To get to Hockey New Zealand headquarters in Auckland, you first have to travel to a swathe of industrial land next to the new motorway in the shadow of Mt Roskill.
It's a locale that tells you pretty much all you need to know about a sport that has had to cut back on its spending after government funding agency Sparc sent hockey away from the top table and made it beg for the scraps known as contestable funding.
Hockey has ambitions of one day moving out of the spartan surrounds and into something more corporate. More importantly, within the next few weeks it also hopes to move out of the funding wasteland on the back of outstanding results delivered by the women's team in winning the Champions Challenge in South Africa this month.
Hockey will sit down with Sparc this week to make a plea for more funding for the women's team for next year on the basis it will contest the prestigious six-team Champions Trophy, the 12-team world cup and the Commonwealth Games, where coach Mark Hager is targeting a medal.
To get the most out of those big three tournaments that come in the second half of 2010, Hager says the youthful women's team needs to play plenty of tournaments in the first half of the year and to do that requires an increase in funding.
"If we get what's on our wish list we can plan the first six months of the year. We've got three big events in the second half of next year but now countries are chasing us to play them," Hager says, adding that the Black Sticks have been invited to play a against the Netherlands and China in a Hong Kong tournament, that Japan wants New Zealand to tour there and there are similar calls from South Africa.
"But unless we have that funding we can't do it. We'll put a proposal up and say this is the budget for our wish list and we have to see whether they're prepared to give it to us."
For Hager, who came here from Perth, that would be a massive boost after he took over as the national women's coach just as funding was cut back. He also inherited a team shorn of experience after many senior players quit post-Beijing Olympics. That turned out to be a positive, however.
"It was good luck rather than good management that a few of the older players moved on as it forced us to pick the young up-and-comers; we had no choice but to go to the next group of kids.
"I had a philosophy of an attacking style and I then had to find out what sort of style of players we had; fortunately my style of coaching complemented the the type of players we had - particularly in the forward line where we're now creating a lot of chances and scoring lots of goals."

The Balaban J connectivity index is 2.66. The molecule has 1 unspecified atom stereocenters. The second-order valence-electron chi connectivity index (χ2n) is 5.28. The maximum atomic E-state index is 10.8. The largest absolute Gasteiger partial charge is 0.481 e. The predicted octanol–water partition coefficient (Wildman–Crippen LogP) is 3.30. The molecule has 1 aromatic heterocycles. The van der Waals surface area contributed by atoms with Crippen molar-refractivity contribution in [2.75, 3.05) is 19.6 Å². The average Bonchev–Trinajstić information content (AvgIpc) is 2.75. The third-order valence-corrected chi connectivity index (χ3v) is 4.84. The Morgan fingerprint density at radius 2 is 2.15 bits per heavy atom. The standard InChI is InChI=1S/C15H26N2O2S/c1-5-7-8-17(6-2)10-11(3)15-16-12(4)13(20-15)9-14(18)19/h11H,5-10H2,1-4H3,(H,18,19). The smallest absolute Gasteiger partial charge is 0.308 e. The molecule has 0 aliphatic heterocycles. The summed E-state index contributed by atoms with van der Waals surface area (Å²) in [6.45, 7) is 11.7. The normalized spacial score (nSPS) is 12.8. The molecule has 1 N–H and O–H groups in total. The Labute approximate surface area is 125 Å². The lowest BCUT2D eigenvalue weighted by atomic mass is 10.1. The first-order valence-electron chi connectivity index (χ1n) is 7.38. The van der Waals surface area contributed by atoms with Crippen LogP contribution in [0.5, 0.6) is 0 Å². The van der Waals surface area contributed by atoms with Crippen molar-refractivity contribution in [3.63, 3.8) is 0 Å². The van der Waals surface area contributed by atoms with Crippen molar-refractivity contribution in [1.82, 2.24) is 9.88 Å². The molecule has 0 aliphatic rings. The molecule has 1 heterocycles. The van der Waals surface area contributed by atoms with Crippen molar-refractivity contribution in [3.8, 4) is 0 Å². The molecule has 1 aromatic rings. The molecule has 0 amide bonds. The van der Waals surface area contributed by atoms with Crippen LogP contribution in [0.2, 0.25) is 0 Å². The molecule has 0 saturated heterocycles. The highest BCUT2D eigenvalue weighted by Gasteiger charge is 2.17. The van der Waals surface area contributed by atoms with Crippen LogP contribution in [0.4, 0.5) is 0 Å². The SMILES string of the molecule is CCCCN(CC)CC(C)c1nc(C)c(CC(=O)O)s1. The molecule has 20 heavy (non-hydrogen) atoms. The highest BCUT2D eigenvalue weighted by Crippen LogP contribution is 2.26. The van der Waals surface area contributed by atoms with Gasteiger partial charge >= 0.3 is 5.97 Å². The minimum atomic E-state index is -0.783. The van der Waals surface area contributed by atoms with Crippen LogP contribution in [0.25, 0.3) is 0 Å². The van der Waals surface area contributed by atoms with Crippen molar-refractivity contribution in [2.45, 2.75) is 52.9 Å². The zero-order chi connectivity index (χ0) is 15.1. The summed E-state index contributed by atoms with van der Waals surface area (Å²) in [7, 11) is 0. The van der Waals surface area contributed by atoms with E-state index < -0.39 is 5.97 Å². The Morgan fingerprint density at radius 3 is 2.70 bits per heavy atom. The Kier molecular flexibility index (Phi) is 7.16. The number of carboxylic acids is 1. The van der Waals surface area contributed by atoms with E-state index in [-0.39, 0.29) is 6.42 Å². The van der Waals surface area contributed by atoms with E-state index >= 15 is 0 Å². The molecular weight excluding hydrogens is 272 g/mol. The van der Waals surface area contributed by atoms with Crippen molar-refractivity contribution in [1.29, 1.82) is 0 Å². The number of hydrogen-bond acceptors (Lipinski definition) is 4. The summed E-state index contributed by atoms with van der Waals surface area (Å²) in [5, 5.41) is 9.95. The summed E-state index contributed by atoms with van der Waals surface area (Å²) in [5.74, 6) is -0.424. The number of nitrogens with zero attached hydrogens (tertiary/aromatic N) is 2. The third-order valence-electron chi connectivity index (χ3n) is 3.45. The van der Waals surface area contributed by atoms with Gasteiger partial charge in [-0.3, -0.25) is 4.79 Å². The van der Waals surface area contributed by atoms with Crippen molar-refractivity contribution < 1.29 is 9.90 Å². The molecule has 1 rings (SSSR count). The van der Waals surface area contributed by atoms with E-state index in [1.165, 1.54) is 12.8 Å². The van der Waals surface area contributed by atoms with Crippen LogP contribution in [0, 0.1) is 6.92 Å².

That was evident at the second tier Champions Challenge tournament, which New Zealand won, earning promotion to the elite top-six Champions Trophy next year.
HAGER, AS a former Olympian and a former Australia women's assistant coach, is well aware of what awaits his young team next year in England.
"We've stepped out of the minors into the big league and I'm sure we'll get questioned, and punished maybe, in some games but until we play at this level we're not going to know what we're capable of."
He says his team is high on raw ability but are still developing their structure and tactical nous.
"When I first got here I was really impressed with the skill level, and the forwards in particular were in front of Australia. But they hadn't learned tactically how to play at international level.
"Every time we play someone now we vary our structure a little bit and they seem to be adapting well but there's such a gap between tours for us that we have to revisit the structure every time because people forget."
Next year's world cup will be big event for the Black Sticks: if they can score a top-eight finish players will be eligible for individual funding from Sparc, starting at $20,000 each if they can finish at least eighth.
"At the moment they are doing it for love and because they're passionate but to give them some financial assistance would be great."
At this point, it's suggested to Hager that the relative youth of the team is bonus when it comes to financial support.
"You're right; they don't know any better because most of them have come into a system where there's no money. It's not like you've given the baby the dummy and then taken it away again."